Question: A.G from Hamilton County: I hate the idea of paying more taxes than absolutely necessary. How can I make sure I’m not overpaying?
A: With 2020’s Tax Day approaching (July 15th), we’re assuming your question is referring mostly to the act of preparing and filing a tax return and making sure you get every deduction possible. However, we want to shift your focus to the long-term act of tax planning – because this is often where we see people make the biggest (and most costly) mistakes.
For instance, if you decide to leave your job and roll over your traditional 401(k) to a traditional IRA, it’s critical to tell your former company you want a direct transfer. If a check gets written to you instead, 20% is held to pay federal income tax. It’s then incumbent upon you to pay back that amount within 60 days. That can be tough if you don’t have extra cash just lying around.
We also see retirees wait way too long to start taking Required Minimum Distributions (RMDs), thereby potentially triggering a gigantic tax bill. While you need to start taking these withdrawals from tax-deferred accounts at age 72 by law, that doesn’t mean you can’t start withdrawing sooner. If you’ve saved well and will have other retirement income sources, it can be prudent to systematically begin taking out money as early as age 59 ½. This will help lower the balance of those accounts, reducing the tax hit when RMDs eventually kick in. (Reminder: RMDs are waived for 2020).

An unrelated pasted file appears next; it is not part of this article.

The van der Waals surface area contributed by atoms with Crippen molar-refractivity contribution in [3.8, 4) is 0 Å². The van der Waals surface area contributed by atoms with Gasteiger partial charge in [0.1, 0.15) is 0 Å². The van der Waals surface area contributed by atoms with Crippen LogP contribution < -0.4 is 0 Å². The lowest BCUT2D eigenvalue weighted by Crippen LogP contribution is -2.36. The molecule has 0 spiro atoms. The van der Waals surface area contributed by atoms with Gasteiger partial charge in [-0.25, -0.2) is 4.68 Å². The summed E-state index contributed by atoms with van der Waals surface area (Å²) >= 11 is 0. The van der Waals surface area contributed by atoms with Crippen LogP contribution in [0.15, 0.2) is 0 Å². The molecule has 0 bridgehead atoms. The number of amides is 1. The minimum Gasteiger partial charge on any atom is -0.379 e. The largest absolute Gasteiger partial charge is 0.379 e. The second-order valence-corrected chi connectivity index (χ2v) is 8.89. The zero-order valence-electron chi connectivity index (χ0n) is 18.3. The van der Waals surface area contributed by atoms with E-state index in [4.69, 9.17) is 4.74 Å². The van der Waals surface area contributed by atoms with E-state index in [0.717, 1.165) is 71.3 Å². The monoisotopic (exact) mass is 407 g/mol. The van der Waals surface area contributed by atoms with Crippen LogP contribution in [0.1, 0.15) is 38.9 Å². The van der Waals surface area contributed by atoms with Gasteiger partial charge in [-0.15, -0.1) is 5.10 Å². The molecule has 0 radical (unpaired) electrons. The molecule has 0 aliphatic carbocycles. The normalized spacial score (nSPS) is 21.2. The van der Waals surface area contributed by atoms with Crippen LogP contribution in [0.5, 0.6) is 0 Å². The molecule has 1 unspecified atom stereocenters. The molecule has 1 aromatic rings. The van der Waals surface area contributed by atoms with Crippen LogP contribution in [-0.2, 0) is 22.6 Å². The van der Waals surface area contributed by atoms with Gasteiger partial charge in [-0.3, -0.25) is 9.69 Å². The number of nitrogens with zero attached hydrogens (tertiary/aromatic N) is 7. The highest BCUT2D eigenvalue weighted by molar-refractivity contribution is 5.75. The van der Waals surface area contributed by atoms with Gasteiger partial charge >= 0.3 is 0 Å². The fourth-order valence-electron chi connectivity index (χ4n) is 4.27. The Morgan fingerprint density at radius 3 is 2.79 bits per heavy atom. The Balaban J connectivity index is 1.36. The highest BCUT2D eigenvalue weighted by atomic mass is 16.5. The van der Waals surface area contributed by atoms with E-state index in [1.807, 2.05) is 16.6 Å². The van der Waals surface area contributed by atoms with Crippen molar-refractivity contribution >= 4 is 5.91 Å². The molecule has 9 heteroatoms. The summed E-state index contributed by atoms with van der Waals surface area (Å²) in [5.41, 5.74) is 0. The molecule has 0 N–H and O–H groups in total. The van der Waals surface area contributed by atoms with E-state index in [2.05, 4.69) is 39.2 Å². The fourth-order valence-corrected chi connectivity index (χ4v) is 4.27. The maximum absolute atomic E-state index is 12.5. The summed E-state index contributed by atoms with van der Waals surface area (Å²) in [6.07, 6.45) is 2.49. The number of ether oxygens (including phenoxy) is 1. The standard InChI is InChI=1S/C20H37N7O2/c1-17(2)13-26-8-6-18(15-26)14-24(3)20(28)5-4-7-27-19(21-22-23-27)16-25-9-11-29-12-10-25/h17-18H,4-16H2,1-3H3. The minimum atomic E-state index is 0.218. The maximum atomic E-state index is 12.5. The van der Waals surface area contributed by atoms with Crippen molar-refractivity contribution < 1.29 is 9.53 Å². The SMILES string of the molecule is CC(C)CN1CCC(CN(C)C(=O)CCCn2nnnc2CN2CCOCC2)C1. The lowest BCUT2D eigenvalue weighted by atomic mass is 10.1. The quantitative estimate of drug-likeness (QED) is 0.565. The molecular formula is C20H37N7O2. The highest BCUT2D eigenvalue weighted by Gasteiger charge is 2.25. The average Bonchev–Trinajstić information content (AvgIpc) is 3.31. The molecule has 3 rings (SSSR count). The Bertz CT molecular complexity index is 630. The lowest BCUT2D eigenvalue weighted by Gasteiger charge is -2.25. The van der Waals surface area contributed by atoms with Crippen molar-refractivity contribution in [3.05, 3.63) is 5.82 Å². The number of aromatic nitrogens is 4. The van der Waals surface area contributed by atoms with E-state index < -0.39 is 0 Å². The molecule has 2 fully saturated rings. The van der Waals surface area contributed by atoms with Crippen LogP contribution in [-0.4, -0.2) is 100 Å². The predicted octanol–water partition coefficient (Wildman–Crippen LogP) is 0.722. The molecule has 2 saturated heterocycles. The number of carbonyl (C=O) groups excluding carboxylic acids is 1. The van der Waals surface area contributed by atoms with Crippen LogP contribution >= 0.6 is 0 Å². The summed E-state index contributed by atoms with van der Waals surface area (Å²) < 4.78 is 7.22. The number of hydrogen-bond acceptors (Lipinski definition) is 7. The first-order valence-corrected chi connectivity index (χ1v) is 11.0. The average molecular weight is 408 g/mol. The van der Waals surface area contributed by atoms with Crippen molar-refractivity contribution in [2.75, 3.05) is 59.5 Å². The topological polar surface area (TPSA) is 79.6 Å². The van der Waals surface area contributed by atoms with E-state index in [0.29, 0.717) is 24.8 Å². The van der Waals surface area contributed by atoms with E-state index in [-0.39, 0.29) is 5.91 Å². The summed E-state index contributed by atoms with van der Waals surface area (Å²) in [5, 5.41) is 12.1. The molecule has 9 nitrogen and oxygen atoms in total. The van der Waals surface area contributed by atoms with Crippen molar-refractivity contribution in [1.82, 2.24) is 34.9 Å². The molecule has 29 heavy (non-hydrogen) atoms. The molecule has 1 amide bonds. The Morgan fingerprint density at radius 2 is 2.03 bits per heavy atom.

Then there’s also the strategic process of income distribution. This entails properly sequencing withdrawals from accounts with differing tax treatments so you can maximize tax efficiency. Otherwise, if you just haphazardly pull money out in retirement, you’ll likely pay more in taxes than you have to.
Here’s The Simply Money Point: If you really want to save money on taxes, do a little forward thinking about your tax planning strategy. Working with a credentialed advisor, tax professional, and even an estate planning attorney can help.